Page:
the worst kind developing itself. Open disobedience, selfishness, excessive anger, and now idolatry-such were the streams that issued one by one from the prophet's heart. Had Jonah been glad of the gourd all would have been well. But he was "exceeding glad" of it. He thought more of it than of Him from whom it came. It took up that place

in his affections that God only should have occupied. No wonder it was short-lived. No wonder God immediately smote it. Alas! He cannot trust us with any gourd here. He has to smite them one after another to teach us the lesson needed as much by His people now as by Israel of old, "Thou shalt have none other gods before me." It might well be the first law in the code then, and it may well be the first now. Our hearts are so inherently idolatrous that we cannot be trusted with a single blessing. We give them the place due to God. We place them on the throne in the heart, and then comes the smiting, the tearful eye, the bleeding heart, the rebellious prayer, "Take away my life it is better for me to die than to live."

Christian reader, watch your heart. Oh take care that the domestic joys, the family endearments, the earthly comforts, the bright sky, the unruffled sea over which your barque is gliding so smoothly, steal not your affections from God. Beware that these beautiful gourds, these shadows over your earthly home, take not up His place in the heart, While

you are glad of them beware of exceeding gladness. Look through them to God. There let every supreme affection centre. Keep God's Word continually before you "Little children, keep yourselves from idols." "Thou shalt have none other

gods before Me.”

The gourd had withered, for God had smitten it. And now the scorching rays of an Eastern sun fell upon the prophet's unprotected head, increased by the vehemence of the wind. Temporal blessings were removed, and the need of them now was deeply felt more deeply than ever. Still there was no godly sorrow, no falling at the feet of Jehovah in penitence and prayer. The heart becomes more hardened, the prayer more rebellious than before. The heart is stouter against God and assumes an attitude of defiance. "And God said to Jonah, Doest thou well to be angry for the gourd? And he said, I do well to be angry, even unto death." God graciously expostulates and then leaves the naughty child to his own reflections. Here the curtain falls, the scene closes, and we are left to learn its solemn lessons. God had tried Jonah in all ways. He had tried him with the sorrows of the deep, He had tried him with blessings, He had tried him with the removal of blessings, He had tried him with His judgments-but all in vain. In the earlier stages of his history we had hoped better things. We had hoped that the disobedient child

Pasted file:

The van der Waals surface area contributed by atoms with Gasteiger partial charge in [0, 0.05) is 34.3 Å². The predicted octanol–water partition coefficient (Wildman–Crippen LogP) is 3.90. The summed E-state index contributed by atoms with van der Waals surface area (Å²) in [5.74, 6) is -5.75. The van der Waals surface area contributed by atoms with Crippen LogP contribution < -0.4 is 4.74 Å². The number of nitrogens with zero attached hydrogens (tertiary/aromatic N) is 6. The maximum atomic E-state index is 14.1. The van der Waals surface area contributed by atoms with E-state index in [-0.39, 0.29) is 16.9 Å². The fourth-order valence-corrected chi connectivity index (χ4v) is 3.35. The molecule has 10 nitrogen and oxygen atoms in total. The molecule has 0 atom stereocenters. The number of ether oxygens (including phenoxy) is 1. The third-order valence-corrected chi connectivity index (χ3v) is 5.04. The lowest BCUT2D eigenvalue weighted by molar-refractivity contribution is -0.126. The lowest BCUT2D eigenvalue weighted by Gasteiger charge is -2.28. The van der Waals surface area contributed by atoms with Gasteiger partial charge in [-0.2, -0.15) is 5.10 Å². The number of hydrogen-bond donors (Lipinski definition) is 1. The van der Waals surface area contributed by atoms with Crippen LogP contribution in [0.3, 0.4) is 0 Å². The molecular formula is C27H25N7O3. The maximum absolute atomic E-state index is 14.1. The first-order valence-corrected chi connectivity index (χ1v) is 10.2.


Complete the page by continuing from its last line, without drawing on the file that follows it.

But no!

had returned to the feet of his Heavenly Father a wiser, a holier, a better man. So soon as the pressure was removed the soul fell back to its normal state. Familiarity with God and His dealings only hardened it. Mercies and judgments alike proved unavailing. They had passed over his heart like the wind over the rock, leaving behind only the distant echoes of its voice-the requiem of death over the heart of one apparently lost to every holy and merciful impression.

Reader, and especially Christian reader, learn from the history of the prophet Jonah three or four solemn warnings.